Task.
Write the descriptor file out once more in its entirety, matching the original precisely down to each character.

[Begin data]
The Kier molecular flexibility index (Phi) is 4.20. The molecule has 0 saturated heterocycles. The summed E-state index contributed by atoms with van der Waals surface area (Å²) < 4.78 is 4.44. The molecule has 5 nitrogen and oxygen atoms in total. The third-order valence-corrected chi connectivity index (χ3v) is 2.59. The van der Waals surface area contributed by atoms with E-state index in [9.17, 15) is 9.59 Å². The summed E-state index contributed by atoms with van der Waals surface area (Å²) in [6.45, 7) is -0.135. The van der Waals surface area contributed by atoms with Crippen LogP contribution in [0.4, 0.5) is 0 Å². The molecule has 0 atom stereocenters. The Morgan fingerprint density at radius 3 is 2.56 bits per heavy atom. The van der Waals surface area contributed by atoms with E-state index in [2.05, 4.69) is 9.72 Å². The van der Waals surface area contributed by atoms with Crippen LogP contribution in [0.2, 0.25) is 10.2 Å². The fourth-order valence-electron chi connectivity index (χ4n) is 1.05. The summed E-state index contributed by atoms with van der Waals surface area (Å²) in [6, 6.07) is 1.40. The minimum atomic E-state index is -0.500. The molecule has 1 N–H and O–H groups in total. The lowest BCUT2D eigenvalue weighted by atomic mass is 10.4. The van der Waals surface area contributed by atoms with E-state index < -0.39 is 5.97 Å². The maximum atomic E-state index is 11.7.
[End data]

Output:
The Kier molecular flexibility index (Phi) is 4.20. The molecule has 0 saturated heterocycles. The summed E-state index contributed by atoms with van der Waals surface area (Å²) < 4.78 is 4.44. The molecule has 5 nitrogen and oxygen atoms in total. The third-order valence-corrected chi connectivity index (χ3v) is 2.59. The van der Waals surface area contributed by atoms with E-state index in [9.17, 15) is 9.59 Å². The summed E-state index contributed by atoms with van der Waals surface area (Å²) in [6.45, 7) is -0.135. The van der Waals surface area contributed by atoms with Crippen LogP contribution in [0.4, 0.5) is 0 Å². The molecule has 0 atom stereocenters. The Morgan fingerprint density at radius 3 is 2.56 bits per heavy atom. The van der Waals surface area contributed by atoms with E-state index in [2.05, 4.69) is 9.72 Å². The van der Waals surface area contributed by atoms with Crippen LogP contribution in [0.2, 0.25) is 10.2 Å². The fourth-order valence-electron chi connectivity index (χ4n) is 1.05. The summed E-state index contributed by atoms with van der Waals surface area (Å²) in [6, 6.07) is 1.40. The minimum atomic E-state index is -0.500. The molecule has 1 N–H and O–H groups in total. The lowest BCUT2D eigenvalue weighted by atomic mass is 10.4. The van der Waals surface area contributed by atoms with E-state index < -0.39 is 5.97 Å². The maximum atomic E-state index is 11.7.